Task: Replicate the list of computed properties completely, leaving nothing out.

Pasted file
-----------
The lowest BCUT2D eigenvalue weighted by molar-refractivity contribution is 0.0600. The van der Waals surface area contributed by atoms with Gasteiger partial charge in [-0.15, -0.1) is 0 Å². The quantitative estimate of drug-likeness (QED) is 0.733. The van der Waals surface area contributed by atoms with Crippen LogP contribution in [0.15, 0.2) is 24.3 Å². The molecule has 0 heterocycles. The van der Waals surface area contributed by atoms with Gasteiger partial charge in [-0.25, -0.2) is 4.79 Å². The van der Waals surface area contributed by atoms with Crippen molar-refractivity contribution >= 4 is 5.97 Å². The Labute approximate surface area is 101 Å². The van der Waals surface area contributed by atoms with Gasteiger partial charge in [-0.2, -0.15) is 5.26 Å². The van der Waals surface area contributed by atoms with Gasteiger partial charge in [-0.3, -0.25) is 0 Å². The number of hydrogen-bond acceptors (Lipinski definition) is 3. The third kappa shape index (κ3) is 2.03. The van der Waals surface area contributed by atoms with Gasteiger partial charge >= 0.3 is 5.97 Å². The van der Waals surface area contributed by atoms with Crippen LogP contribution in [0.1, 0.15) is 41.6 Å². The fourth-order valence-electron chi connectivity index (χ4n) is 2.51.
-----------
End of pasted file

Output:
The lowest BCUT2D eigenvalue weighted by molar-refractivity contribution is 0.0600. The van der Waals surface area contributed by atoms with Gasteiger partial charge in [-0.15, -0.1) is 0 Å². The quantitative estimate of drug-likeness (QED) is 0.733. The van der Waals surface area contributed by atoms with Crippen LogP contribution in [0.15, 0.2) is 24.3 Å². The molecule has 0 heterocycles. The van der Waals surface area contributed by atoms with Gasteiger partial charge in [-0.25, -0.2) is 4.79 Å². The van der Waals surface area contributed by atoms with Crippen molar-refractivity contribution >= 4 is 5.97 Å². The Labute approximate surface area is 101 Å². The van der Waals surface area contributed by atoms with Gasteiger partial charge in [-0.2, -0.15) is 5.26 Å². The van der Waals surface area contributed by atoms with Gasteiger partial charge in [-0.3, -0.25) is 0 Å². The number of hydrogen-bond acceptors (Lipinski definition) is 3. The third kappa shape index (κ3) is 2.03. The van der Waals surface area contributed by atoms with Gasteiger partial charge >= 0.3 is 5.97 Å². The van der Waals surface area contributed by atoms with Crippen LogP contribution in [0.1, 0.15) is 41.6 Å². The fourth-order valence-electron chi connectivity index (χ4n) is 2.51.